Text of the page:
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18 March 2019 | Story Rulanzen Martin | Photo Rulanzen Martin
Rapport Regstreeks
From the left: Dr Ina Gouws, Dr Sethulego Matebesi, Dr Ebrahim Fakir, and Waldimar Pelser, who facilitated the panel discussion on the upcoming national elections.

Since the national elections of 2014 five years ago, several issues have occurred that could have an impact on the upcoming elections. A panel consisting of Dr Ina Gouws from the Department of Governance and Political Transformation, Dr Sethulego Matebesi from the Department of Sociology – both at the University of the Free State (UFS), and Dr Ebrahim Fakir from Governance Institutions and Processes at the Electoral Institute for Sustainable Democracy in Africa, talked about these and other issues.

The panel discussion, facilitated by Waldimar Pelser, editor of Rapport, took place at the UFS on 8 March 2019. Rapport Regstreeks is presented by kykNET and Rapport.

Three factors that can handicap ruling party

“Does the ruling party have anything to be worried about?” Pelser asked, getting straight to the point. “Yes. The ruling party has a lot to be worried about. The reason for this is that voter participation has declined; secondly, there is definitely a management problem which resulted in a credibility crisis in the government; and lastly, the ANC is trying to keep people together who do not believe in the same issues,” Dr Fakir was the first to reply.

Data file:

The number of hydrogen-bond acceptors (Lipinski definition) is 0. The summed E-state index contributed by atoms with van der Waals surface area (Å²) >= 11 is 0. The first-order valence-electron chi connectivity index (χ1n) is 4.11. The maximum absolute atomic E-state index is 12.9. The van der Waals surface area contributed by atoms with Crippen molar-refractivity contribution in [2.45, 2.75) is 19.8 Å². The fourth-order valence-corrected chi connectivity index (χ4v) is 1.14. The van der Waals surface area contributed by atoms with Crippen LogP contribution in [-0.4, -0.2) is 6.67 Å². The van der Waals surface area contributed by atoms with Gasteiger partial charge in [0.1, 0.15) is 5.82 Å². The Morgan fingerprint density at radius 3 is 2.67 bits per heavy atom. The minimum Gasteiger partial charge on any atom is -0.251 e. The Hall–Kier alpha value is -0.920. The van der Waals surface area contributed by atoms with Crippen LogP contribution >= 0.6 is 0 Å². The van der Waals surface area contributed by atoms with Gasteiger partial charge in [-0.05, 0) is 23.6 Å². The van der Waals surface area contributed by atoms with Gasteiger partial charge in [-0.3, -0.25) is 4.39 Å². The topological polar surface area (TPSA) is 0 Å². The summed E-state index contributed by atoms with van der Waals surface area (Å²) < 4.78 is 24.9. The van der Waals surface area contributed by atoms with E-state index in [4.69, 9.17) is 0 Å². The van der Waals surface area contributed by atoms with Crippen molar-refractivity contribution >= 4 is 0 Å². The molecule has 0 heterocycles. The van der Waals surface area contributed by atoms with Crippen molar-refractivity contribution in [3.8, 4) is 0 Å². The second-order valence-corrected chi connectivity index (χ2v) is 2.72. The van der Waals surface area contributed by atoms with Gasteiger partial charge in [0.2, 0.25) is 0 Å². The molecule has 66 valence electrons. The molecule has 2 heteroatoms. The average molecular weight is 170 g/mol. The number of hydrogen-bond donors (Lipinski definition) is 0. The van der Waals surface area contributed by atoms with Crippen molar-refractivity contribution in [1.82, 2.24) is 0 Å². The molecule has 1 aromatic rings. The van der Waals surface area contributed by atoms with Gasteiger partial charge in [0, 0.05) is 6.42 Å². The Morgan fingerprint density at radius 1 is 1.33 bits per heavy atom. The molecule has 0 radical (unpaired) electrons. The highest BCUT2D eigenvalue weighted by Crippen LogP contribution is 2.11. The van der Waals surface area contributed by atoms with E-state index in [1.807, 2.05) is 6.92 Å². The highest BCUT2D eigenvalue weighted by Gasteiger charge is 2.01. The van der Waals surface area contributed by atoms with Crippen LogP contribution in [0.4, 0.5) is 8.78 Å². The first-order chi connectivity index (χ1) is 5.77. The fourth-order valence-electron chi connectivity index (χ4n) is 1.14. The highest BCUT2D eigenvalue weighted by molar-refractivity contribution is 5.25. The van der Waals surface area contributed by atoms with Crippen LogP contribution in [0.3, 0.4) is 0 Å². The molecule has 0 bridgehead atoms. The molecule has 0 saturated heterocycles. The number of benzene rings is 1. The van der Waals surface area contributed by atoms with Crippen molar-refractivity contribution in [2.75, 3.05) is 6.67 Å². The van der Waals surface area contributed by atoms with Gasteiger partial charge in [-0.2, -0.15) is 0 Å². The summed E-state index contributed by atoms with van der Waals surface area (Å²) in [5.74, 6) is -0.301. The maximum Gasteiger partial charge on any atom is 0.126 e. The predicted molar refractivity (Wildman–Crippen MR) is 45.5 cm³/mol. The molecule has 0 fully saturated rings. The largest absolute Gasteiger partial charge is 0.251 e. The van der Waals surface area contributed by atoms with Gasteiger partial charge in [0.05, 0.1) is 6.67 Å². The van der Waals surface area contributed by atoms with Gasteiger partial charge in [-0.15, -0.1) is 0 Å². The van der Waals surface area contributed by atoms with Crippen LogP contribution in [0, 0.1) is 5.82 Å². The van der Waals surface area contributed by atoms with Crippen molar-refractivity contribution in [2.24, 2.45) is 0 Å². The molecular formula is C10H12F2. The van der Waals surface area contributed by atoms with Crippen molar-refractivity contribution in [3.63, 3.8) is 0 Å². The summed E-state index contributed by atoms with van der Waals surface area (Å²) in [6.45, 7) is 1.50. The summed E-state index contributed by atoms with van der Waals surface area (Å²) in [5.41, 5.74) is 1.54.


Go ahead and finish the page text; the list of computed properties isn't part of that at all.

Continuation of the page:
The issues mentioned by Dr Fakir have been a problem before. “Since 2016 there has been a lot of division within the ANC,” Dr Gouws said. “These divisions can have a huge impact on the outcome of the election. The divisions were exposed even more by the Nenegate situation, and the ANC could no longer manage it."

The fact that the ANC lost control over four of the major metros in the 2016 local elections must be worrying to them.

Zondo Commission and opposition parties

The Zondo Commission, with its appalling revelations has uncovered the magnitude of state capture and the shocking testimonies that have emerged, could possibly hamper the ANC in the elections. “Political parties have supporters, regardless of internal problems. Loyal party members will still vote for their parties,” said Dr Matebesi. “The promise of RDP houses before an election is the bread and butter of many voters; therefore, they will vote ANC again.”

With the rise of the Economic Freedom Fighters (EFF), the support base of the ANC has also dwindled. “If there is one party with a colonial mentality, it is the EFF. They are undermining democracy, thrive on divisions in society and exploit them,” said Dr Fakir. “They jump in on many issues for their own gain,” Dr Gouws added.

As for the Democratic Alliance (DA), Dr Gouws said its governance is ‘fantastic’ compared to the ANC, although not always 100%. “Problems were however highlighted – it is not 100% and I think they should attend to the problems.”

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